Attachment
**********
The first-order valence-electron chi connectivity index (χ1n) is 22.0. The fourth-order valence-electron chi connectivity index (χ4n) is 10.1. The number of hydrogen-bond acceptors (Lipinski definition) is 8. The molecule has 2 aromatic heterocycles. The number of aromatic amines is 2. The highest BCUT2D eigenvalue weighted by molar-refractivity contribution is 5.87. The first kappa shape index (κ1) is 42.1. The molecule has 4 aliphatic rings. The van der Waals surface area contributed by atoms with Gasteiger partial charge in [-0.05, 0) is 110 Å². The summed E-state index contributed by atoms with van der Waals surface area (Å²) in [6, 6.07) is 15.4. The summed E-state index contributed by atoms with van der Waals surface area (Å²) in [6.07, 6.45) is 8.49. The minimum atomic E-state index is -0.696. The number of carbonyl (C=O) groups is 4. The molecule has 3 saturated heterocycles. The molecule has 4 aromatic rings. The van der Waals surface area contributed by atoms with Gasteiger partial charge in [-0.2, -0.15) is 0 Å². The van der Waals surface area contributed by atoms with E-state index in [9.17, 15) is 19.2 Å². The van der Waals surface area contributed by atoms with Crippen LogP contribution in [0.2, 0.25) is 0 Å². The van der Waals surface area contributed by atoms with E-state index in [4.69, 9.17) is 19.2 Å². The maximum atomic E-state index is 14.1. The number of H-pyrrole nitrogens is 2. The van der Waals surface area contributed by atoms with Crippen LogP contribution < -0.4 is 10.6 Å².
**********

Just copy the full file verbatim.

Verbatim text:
The first-order valence-electron chi connectivity index (χ1n) is 22.0. The fourth-order valence-electron chi connectivity index (χ4n) is 10.1. The number of hydrogen-bond acceptors (Lipinski definition) is 8. The molecule has 2 aromatic heterocycles. The number of aromatic amines is 2. The highest BCUT2D eigenvalue weighted by molar-refractivity contribution is 5.87. The first kappa shape index (κ1) is 42.1. The molecule has 4 aliphatic rings. The van der Waals surface area contributed by atoms with Gasteiger partial charge in [-0.05, 0) is 110 Å². The summed E-state index contributed by atoms with van der Waals surface area (Å²) in [6, 6.07) is 15.4. The summed E-state index contributed by atoms with van der Waals surface area (Å²) in [6.07, 6.45) is 8.49. The minimum atomic E-state index is -0.696. The number of carbonyl (C=O) groups is 4. The molecule has 3 saturated heterocycles. The molecule has 4 aromatic rings. The van der Waals surface area contributed by atoms with Gasteiger partial charge in [-0.2, -0.15) is 0 Å². The van der Waals surface area contributed by atoms with E-state index in [9.17, 15) is 19.2 Å². The van der Waals surface area contributed by atoms with Crippen LogP contribution in [0.2, 0.25) is 0 Å². The van der Waals surface area contributed by atoms with E-state index in [4.69, 9.17) is 19.2 Å². The maximum atomic E-state index is 14.1. The number of H-pyrrole nitrogens is 2. The van der Waals surface area contributed by atoms with Crippen LogP contribution < -0.4 is 10.6 Å².